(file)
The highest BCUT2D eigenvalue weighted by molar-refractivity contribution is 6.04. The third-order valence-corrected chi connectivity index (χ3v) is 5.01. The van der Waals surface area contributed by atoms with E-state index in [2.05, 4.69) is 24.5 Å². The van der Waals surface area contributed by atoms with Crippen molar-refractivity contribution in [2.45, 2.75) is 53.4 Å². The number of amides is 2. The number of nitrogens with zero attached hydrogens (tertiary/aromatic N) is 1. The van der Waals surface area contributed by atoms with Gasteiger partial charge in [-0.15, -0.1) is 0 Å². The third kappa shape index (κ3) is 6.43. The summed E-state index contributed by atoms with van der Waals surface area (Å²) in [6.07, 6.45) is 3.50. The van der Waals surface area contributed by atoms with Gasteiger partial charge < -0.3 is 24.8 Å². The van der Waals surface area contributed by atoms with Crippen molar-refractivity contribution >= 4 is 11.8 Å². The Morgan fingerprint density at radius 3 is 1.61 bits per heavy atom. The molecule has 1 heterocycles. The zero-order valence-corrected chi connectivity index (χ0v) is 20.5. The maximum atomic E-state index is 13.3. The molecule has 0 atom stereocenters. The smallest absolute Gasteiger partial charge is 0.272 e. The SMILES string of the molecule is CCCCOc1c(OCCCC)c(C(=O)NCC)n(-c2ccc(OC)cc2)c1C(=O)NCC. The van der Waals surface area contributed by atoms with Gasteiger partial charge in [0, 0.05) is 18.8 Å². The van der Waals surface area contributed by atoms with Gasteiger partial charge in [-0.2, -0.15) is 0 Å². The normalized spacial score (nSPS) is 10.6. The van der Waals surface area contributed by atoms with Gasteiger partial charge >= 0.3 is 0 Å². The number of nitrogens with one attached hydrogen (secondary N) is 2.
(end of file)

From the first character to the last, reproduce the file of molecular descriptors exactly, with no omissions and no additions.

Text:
The highest BCUT2D eigenvalue weighted by molar-refractivity contribution is 6.04. The third-order valence-corrected chi connectivity index (χ3v) is 5.01. The van der Waals surface area contributed by atoms with E-state index in [2.05, 4.69) is 24.5 Å². The van der Waals surface area contributed by atoms with Crippen molar-refractivity contribution in [2.45, 2.75) is 53.4 Å². The number of amides is 2. The number of nitrogens with zero attached hydrogens (tertiary/aromatic N) is 1. The van der Waals surface area contributed by atoms with Gasteiger partial charge in [-0.15, -0.1) is 0 Å². The third kappa shape index (κ3) is 6.43. The summed E-state index contributed by atoms with van der Waals surface area (Å²) in [6.07, 6.45) is 3.50. The van der Waals surface area contributed by atoms with Gasteiger partial charge < -0.3 is 24.8 Å². The van der Waals surface area contributed by atoms with Crippen molar-refractivity contribution >= 4 is 11.8 Å². The Morgan fingerprint density at radius 3 is 1.61 bits per heavy atom. The molecule has 1 heterocycles. The zero-order valence-corrected chi connectivity index (χ0v) is 20.5. The maximum atomic E-state index is 13.3. The molecule has 0 atom stereocenters. The smallest absolute Gasteiger partial charge is 0.272 e. The SMILES string of the molecule is CCCCOc1c(OCCCC)c(C(=O)NCC)n(-c2ccc(OC)cc2)c1C(=O)NCC. The van der Waals surface area contributed by atoms with Gasteiger partial charge in [0, 0.05) is 18.8 Å². The van der Waals surface area contributed by atoms with Gasteiger partial charge in [-0.2, -0.15) is 0 Å². The normalized spacial score (nSPS) is 10.6. The van der Waals surface area contributed by atoms with Gasteiger partial charge >= 0.3 is 0 Å². The number of nitrogens with one attached hydrogen (secondary N) is 2.